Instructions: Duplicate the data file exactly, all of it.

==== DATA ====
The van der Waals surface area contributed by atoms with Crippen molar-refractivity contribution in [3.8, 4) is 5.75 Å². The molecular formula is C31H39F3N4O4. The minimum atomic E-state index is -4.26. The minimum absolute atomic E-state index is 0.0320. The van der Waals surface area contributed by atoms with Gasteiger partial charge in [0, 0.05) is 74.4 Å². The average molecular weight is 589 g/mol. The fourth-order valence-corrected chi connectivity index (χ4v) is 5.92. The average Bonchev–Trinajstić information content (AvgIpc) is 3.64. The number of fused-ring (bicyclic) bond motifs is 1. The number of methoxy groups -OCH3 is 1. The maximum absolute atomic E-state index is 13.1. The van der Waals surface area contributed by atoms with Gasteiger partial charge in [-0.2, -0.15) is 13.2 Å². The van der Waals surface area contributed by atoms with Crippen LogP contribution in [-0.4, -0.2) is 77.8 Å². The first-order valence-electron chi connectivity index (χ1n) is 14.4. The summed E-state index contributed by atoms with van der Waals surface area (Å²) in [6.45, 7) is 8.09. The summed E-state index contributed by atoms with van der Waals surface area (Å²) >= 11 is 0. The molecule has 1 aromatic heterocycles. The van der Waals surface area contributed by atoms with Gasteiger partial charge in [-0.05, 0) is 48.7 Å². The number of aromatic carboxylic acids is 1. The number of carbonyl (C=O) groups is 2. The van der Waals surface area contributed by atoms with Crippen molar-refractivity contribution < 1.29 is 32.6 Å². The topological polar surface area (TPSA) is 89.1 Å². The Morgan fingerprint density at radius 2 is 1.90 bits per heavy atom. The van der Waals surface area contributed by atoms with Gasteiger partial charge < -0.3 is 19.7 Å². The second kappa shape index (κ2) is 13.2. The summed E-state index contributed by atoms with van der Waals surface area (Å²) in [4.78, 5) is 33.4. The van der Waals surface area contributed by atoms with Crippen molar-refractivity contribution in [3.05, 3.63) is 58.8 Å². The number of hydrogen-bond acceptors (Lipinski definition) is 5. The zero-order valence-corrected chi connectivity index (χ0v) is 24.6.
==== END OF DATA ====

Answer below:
The van der Waals surface area contributed by atoms with Crippen molar-refractivity contribution in [3.8, 4) is 5.75 Å². The molecular formula is C31H39F3N4O4. The minimum atomic E-state index is -4.26. The minimum absolute atomic E-state index is 0.0320. The van der Waals surface area contributed by atoms with Gasteiger partial charge in [0, 0.05) is 74.4 Å². The average molecular weight is 589 g/mol. The fourth-order valence-corrected chi connectivity index (χ4v) is 5.92. The average Bonchev–Trinajstić information content (AvgIpc) is 3.64. The number of fused-ring (bicyclic) bond motifs is 1. The number of methoxy groups -OCH3 is 1. The maximum absolute atomic E-state index is 13.1. The van der Waals surface area contributed by atoms with Gasteiger partial charge in [-0.2, -0.15) is 13.2 Å². The van der Waals surface area contributed by atoms with Crippen LogP contribution in [-0.4, -0.2) is 77.8 Å². The first-order valence-electron chi connectivity index (χ1n) is 14.4. The summed E-state index contributed by atoms with van der Waals surface area (Å²) in [6.45, 7) is 8.09. The summed E-state index contributed by atoms with van der Waals surface area (Å²) >= 11 is 0. The molecule has 1 aromatic heterocycles. The van der Waals surface area contributed by atoms with Gasteiger partial charge in [-0.05, 0) is 48.7 Å². The number of aromatic carboxylic acids is 1. The number of carbonyl (C=O) groups is 2. The van der Waals surface area contributed by atoms with Crippen molar-refractivity contribution < 1.29 is 32.6 Å². The topological polar surface area (TPSA) is 89.1 Å². The Morgan fingerprint density at radius 2 is 1.90 bits per heavy atom. The van der Waals surface area contributed by atoms with Gasteiger partial charge < -0.3 is 19.7 Å². The second kappa shape index (κ2) is 13.2. The summed E-state index contributed by atoms with van der Waals surface area (Å²) in [4.78, 5) is 33.4. The van der Waals surface area contributed by atoms with Crippen molar-refractivity contribution in [3.05, 3.63) is 58.8 Å². The number of hydrogen-bond acceptors (Lipinski definition) is 5. The zero-order valence-corrected chi connectivity index (χ0v) is 24.6.